If malaria is confirmed, the healthcare provider will prescribe appropriate antimalarial medication. The type of treatment depends on the parasite species, degree of drug resistance, area where infection occurred, severity of infection at the start of treatment, age of the person, pregnancy status, and personal allergies and contraindications. Early medical intervention ensures that the appropriate diagnostic tests are conducted and treatment is initiated promptly. This can significantly improve the chances of a full recovery. Take the prescribed medications exactly as directed by the healthcare provider. Completing the full course of treatment is crucial to ensuring that all parasites are eliminated from the body.

Malaria can cause significant fatigue, so it's important to get plenty of rest. Stay well-hydrated to help manage fever and prevent dehydration. Keep an eye on your symptoms and report any changes or worsening conditions to your doctor. Continue taking measures to prevent mosquito bites. Delayed or inadequate treatment can lead to severe complications and, in some cases, death. Prompt treatment also reduces the risk of spreading the disease to others through mosquito bites. Timely intervention can help break the transmission cycle.

Access to healthcare services in some remote or resource-constrained areas may be problematic, and immediate medical care may not be accessible. Home-based treatment can thus become a lifeline. Ensure to speak with a healthcare professional about home-based treatment if you know you will be living or working in such treatment-limited areas.

There is a bit of a rising concern in the malaria treatment space. Artemisinin Combination Therapy (ACT) is a widely-used antimalarial, involving the combination of artemisinin or its derivatives with other antimalarial drugs. Artemisinin was discovered in 1971, when Chinese scientist Tu Youyou and her team isolated the compound from the sweet wormwood plant (Artemisia annua). Artemisinin has revolutionised malaria treatment. The combination improves treatment effectiveness, reduces the risk of drug resistance, and ensures a more comprehensive attack on the malaria parasite at different stages of its lifecycle. ACT has become the frontline treatment for uncomplicated malaria globally, contributing significantly to the success of malaria control programmes and saving countless lives. However, resistance against artemisinin has been found in some regions, prompting an even more urgent need for research to develop new drug therapies.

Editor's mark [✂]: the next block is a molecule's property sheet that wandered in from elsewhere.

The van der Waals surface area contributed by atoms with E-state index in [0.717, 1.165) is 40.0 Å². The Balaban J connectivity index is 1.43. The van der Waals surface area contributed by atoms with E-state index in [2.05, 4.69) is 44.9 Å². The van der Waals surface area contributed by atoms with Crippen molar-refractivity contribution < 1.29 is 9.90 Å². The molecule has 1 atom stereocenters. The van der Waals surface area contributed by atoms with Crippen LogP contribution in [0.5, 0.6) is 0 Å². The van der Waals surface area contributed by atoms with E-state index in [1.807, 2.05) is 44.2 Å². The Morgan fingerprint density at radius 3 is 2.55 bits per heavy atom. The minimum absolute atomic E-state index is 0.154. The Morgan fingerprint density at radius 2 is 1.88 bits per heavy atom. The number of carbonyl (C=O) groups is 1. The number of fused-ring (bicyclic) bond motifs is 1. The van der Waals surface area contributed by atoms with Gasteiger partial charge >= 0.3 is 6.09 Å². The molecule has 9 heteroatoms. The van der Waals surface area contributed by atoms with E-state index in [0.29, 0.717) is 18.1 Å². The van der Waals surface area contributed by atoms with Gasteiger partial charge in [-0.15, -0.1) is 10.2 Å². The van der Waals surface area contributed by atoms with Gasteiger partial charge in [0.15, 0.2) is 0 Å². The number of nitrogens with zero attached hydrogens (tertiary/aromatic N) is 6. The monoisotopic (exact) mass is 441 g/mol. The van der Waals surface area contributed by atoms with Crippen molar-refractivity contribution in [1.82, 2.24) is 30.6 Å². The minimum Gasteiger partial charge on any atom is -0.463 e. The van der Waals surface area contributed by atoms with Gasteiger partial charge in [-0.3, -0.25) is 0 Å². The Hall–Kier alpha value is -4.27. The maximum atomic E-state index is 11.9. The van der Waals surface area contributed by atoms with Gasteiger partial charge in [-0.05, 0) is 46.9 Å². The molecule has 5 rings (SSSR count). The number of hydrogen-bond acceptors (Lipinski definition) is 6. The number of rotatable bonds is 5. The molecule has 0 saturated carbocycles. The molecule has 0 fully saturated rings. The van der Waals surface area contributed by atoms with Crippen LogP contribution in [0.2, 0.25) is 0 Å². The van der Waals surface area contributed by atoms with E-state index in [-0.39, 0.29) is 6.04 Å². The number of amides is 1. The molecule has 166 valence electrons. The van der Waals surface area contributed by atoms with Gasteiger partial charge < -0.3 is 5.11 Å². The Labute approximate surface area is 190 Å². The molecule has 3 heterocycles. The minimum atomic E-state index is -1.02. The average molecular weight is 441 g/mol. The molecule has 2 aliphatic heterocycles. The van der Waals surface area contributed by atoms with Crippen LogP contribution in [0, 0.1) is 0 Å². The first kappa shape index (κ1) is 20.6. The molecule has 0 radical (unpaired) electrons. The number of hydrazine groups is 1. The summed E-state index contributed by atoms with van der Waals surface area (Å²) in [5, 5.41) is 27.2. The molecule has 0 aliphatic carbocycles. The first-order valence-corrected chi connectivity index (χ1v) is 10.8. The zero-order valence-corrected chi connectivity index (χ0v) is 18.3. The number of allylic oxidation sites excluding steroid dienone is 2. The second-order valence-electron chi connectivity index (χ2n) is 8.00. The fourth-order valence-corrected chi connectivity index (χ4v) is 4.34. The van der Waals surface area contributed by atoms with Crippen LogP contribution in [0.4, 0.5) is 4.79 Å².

In conclusion, early malaria diagnosis and treatment can prevent severe complications and save lives. By emphasising the importance of swift action and improving access to healthcare services, significant strides can be made against malaria.

For more information, visit the webpage of the University of Pretoria Institute for Sustainable Malaria Control, a multi-disciplinary research institute making a substantial contribution towards the creation of a malaria-free Africa.

Read more from the Malaria 101 series
- Author Dr Taneshka Kruger